Happy Halloween

I love decorating for the holidays, and Halloween is no exception. Pinterest has fueled my decorating passion and this year I spent a lot of time with my hand in the scissors.

Last year was my first Pinterest Halloween and I did a Mummy front door. It was a great hit so I did it again! The original creators of the Mummy Door used white streamers. Living in a very humid climate I opted to use white ribbon. Yes, it’s more expensive, but it’s reusable year-to-year! I used a solid white and had a little bit of see-thru white ribbon to put over the bottom layer in diagonals. I secured the ribbon with double sided tape on the threshold sides of the door. I gave the mummy a sunken-eye look by excluding whites – he’s all pupil! I also decided to leave ribbon hanging at the door knob to give it that unraveling texture.

Mummy Door

I put spider webs with spider rings in the windows next to the front door – making the Mummy creepier rather than cute!

I’ve always used orange Christmas lights in my windows but this year I added even more decoration to the window panes. Silhouettes! I purchased a Martha Stewart window cling for the upstairs window (it claims to be reusable) and cut my own figures for the porch window. I printed templates from the internet, cut them, traced them onto black poster board, and cut that. Double stick tape secured them to the glass.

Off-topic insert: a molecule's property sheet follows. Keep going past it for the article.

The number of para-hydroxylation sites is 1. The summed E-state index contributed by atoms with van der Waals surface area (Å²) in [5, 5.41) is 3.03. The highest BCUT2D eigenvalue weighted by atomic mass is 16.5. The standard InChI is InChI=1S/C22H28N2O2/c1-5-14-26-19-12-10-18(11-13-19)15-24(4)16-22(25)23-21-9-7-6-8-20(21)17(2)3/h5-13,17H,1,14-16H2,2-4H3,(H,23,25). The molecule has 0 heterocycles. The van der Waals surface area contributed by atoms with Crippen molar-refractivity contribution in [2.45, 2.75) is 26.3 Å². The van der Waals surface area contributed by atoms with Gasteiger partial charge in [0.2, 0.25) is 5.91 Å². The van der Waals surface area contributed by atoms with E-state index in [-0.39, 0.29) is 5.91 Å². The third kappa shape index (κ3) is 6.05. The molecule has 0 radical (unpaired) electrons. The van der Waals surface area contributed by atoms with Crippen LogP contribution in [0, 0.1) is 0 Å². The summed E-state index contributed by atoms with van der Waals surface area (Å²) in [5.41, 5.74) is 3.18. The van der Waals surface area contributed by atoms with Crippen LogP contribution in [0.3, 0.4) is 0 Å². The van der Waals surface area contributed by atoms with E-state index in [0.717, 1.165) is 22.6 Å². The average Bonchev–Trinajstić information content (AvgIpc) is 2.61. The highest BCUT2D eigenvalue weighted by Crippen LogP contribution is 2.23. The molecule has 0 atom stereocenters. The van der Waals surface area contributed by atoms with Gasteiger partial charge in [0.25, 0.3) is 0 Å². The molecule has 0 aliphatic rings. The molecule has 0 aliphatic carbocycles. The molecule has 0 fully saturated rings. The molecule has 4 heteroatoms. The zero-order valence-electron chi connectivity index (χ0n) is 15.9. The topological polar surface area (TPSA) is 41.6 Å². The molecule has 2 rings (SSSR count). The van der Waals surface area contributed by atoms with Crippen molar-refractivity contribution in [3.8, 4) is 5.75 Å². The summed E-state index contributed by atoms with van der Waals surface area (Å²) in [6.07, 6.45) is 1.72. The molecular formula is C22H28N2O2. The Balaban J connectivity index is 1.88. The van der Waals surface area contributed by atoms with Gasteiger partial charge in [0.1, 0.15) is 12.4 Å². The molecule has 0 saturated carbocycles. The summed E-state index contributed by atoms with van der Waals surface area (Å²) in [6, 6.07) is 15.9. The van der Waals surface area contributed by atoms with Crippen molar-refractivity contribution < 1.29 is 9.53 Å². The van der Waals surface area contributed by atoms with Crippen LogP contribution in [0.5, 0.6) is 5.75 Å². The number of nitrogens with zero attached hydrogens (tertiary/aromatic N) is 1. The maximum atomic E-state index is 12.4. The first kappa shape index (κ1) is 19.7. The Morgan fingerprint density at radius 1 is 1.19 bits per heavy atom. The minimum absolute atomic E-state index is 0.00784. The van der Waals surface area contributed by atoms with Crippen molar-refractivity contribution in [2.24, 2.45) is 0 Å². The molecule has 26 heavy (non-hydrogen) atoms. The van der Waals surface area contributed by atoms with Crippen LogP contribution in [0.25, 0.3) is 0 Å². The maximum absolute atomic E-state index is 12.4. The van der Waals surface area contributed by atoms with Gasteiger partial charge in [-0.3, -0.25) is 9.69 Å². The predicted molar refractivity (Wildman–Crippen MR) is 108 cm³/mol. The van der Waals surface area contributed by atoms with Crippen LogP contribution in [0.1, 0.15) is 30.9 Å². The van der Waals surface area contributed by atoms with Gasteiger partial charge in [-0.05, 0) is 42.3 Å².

Halloween Windows

Halloween Windows

For the spider web I followed this tutorial.

I also brought the Halloween decor outside with 4 black foam bats hanging from the porch eaves. I printed out a template, cut it, traced it onto the black foam, and cut that. I then used a hole punch at the top of each bat’s head. Fishing line gives the bats their flying through the air illusion.

Bats

Sashing

Adding sashing (those pretty inner borders) to a quilt can give it a clean and completed look. It’s quick to do and actually very simple!

Heres the How-To for Sashing:

Measure your completed block. Do not cut your sashing fabric until you’ve completed all of your quilt blocks. Cut your sashing fabric into strips with a length of your block size and width of your desired sashing thickness plus ½”. For this tutorial, I’m doing a finished sashing width of 1” so these strips are cut at 1 ½”. You will also need to cut 1 ½” squares (whatever size sashing you’re using). These squares are “keystones”, you could do them as a miniature block or a different color or use the same sashing fabric like I did. These squares will ensure straight lines throughout your quilt.

Sashing Tutorial

Sew the vertical sashing strips onto the blocks, creating a row.

Sashing Tutorial

When you iron, iron towards that sashing (away from the block). I find this creates a cleaner, sharper look.

Sashing Tutorial Sashing Tutorial

Sew the horizontal sashing strips onto the keystones.

Sashing Tutorial

When you iron, iron away from the keystones. This will insure your sashings lock together nicely when you put it all together.

Sashing Tutorial Sashing Tutorial

Sew sashing row to block row.

Sashing Tutorial

Repeat until your quilt is completed.

Sashing Tutorial

For an example of a completed quilt using sashing, check out the one I made in honor of my grandmother – “Violet”.